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Patient Educ Couns. 2020 Jan;103(1):96-102. doi: 10.1016/j.pec.2019.08.013. Epub 2019 Aug 12.

Conversations between Latina mothers and their child's mental health provider: An observational study of shared decision-making regarding pediatric patient mental health needs.

Author information

1
Cecil G. Sheps Center for Health Services Research, University of North Carolina at Chapel Hill, Chapel Hill, North Carolina, USA. Electronic address: katehale@unc.edu.
2
Department of Health Behavior, University of North Carolina at Chapel Hill, Chapel Hill, North Carolina, USA.
3
East Durham Children's Initiative, Durham, North Carolina, USA.
4
Division of Pharmaceutical Outcomes and Policy, Eshelman School of Pharmacy, University of North Carolina at Chapel Hill, Chapel Hill, North Carolina, USA.
5
Department of Psychological Science, University of Arkansas, Fayetteville, Arkansas, USA.
6
Department of Chicana and Chicano Studies, University of California, Santa Barbara, Santa Barbara, California, USA.
7
Suzanne Dworak-Peck School of Social Work, University of Southern California, Los Angeles, California, USA.
8
Eshelman School of Pharmacy, University of North Carolina at Chapel Hill, Chapel Hill, North Carolina, USA.
9
The Dartmouth Institute for Health Policy & Clinical Practice, Dartmouth College, USA.
10
Department of Psychology, University of North Carolina at Greensboro, Greensboro, North Carolina, USA.

Abstract

OBJECTIVE:

To evaluate shared decision-making (SDM) and delineate SDM processes in audio-recorded conversations between language congruent Spanish-/English-speaking clinicians and parents of pediatric mental health patients.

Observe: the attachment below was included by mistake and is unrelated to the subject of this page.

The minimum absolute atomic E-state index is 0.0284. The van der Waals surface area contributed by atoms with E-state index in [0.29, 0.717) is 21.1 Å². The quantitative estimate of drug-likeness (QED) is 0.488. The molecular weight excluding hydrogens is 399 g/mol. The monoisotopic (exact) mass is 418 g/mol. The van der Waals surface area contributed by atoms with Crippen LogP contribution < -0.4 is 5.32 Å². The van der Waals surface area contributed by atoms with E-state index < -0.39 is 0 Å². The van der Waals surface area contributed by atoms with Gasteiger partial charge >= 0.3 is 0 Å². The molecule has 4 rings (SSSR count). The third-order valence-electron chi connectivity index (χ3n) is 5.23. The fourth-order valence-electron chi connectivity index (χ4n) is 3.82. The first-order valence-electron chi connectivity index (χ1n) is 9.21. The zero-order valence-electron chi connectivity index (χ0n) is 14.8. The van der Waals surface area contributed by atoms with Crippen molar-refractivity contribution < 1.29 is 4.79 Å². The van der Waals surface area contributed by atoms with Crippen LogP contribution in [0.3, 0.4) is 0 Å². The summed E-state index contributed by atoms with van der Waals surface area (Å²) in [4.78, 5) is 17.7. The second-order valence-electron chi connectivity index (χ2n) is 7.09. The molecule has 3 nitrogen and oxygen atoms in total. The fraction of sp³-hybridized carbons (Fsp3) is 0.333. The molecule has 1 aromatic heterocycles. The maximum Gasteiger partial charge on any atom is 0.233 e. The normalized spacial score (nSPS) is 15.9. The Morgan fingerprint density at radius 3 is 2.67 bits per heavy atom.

METHODS:

Transcripts from audio-recorded consultations were rated using the 5-Item Observing Patient Involvement in Decision Making (Observer OPTION5) instrument. One hundred encounters between seventeen clinicians and 100 parents were rated. Interrater reliability for total score was 0.98 between two trained coders (ICC range: 0.799-0.879).

RESULTS:

Scores ranged between 0 and 70 on a 100-point scale, with an average total Observer OPTION5 score of 33.2 (SD = 17.36). This corresponded to modest success at mutual shared decision-making. Clinicians and parents both showed effort at identifying a problem with treatment options and engaging in team talk. However, preference elicitation and integration were largely lacking.

CONCLUSION:

The present sample performed on par with other populations studied to date. It expands the evaluation of observed SDM to include Latino patients and new clinician populations.

PRACTICE IMPLICATIONS:

Use of the Observer OPTION5 Item instrument highlights that eliciting and integrating parent/patient preferences is a skill that requires attention when delivering culturally competent interventions.

KEYWORDS:

Latino mental healthcare; Parent contributions to SDM; Parent-provider communication; Patient engagement; Psychotherapy; Shared decision-making; Spanish

PMID:
31447200
DOI:
10.1016/j.pec.2019.08.013

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